From: "Noname Nospam"
Subject: Re: questions about desoldering system
X-Newsreader: Microsoft Outlook Express 5.00.2314.1300
NNTP-Posting-Date: Tue, 22 Oct 2002 15:43:54 EDT
Organization: Prodigy Internet http://www.prodigy.com
Date: Tue, 22 Oct 2002 19:43:54 GMT
Gary Tait wrote in message news:firstname.lastname@example.org...
> On Tue, 22 Oct 2002 00:47:49 -0400, "Anthony Jons"
> >Just picked up a desoldering station using a vacuum transducer pump.
> >Unfortunately, this means it has to use an air compressor, which I didn't
> >realize when I bought it. The only air compressor I have is a portable 12
> >VDC unit to pump up car tires in an emergency. I tried to use it with the
> >transducer, but the sucking action didn't even begin to remove solder. I
> >then tried to fill a 5 gallon air tank to 120 psi (which burned out the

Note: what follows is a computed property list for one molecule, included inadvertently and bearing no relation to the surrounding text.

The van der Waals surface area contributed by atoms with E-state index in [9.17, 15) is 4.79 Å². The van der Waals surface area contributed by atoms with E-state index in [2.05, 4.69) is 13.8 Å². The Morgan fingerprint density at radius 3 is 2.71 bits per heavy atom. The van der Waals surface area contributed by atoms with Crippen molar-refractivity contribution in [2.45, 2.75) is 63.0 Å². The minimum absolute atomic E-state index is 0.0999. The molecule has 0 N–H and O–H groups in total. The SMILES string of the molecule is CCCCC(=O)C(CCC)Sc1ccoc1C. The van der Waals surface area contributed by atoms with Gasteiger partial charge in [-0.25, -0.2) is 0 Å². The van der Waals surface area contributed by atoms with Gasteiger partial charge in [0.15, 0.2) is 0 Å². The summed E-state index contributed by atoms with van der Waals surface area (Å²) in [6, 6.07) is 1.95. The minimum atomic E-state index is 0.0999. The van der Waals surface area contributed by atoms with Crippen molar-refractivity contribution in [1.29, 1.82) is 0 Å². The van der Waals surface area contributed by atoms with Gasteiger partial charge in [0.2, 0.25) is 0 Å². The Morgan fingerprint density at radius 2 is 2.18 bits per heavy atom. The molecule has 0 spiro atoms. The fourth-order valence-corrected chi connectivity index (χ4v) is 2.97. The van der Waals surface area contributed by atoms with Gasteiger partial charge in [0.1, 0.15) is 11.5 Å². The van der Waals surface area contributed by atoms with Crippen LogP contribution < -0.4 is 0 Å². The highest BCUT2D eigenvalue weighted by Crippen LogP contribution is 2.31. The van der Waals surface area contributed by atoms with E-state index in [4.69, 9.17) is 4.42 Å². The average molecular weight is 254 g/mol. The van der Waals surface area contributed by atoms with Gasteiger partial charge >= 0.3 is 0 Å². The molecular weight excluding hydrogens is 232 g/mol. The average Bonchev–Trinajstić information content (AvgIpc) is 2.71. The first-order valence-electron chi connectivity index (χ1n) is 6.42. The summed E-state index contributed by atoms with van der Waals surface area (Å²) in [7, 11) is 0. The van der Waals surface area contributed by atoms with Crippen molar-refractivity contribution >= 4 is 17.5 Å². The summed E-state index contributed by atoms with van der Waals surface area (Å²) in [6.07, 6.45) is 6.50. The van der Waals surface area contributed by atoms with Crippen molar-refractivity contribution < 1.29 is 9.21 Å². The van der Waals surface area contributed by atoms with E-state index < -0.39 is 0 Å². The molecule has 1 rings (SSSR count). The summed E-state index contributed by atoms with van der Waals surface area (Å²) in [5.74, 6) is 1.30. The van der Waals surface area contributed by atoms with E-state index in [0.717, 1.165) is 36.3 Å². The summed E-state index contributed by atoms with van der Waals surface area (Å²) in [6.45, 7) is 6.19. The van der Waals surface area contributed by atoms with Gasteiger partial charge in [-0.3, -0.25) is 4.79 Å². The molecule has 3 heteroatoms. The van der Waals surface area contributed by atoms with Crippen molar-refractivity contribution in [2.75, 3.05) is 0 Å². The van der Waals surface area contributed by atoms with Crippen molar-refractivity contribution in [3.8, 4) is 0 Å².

> >compressor!). With the air still present, I opened the valves, engaged the
> >transducer (by foot pedal) and some solder did remove. Question: Is there
> >any way to make my system work without having to buy an expensive air
> >compressor? I obviously did something wrong here. Another question:
> >Although there was some sucking action, even at 100 psi it wasn't much- what
> >is the working psi of these units?
> >Anthony Johns
> Buy a surplus vacuum pump. make sure you know the strength of the
> pump, and the vacuum requirements of the desoldering unit.
If your desoldering station is like the old Weller (now cooper tools) that
I have, the vacuum venturi is part of the control valve. I replaced this
with a normal air control solenoid and got an old canister vacuum cleaner
from a thrift store.
A vacuum pump may seem like a good idea but remember that you
will be sucking up resin vapor and small flakes of solder. This stuff
causes the carbon rotors in the pump to wear out quickly.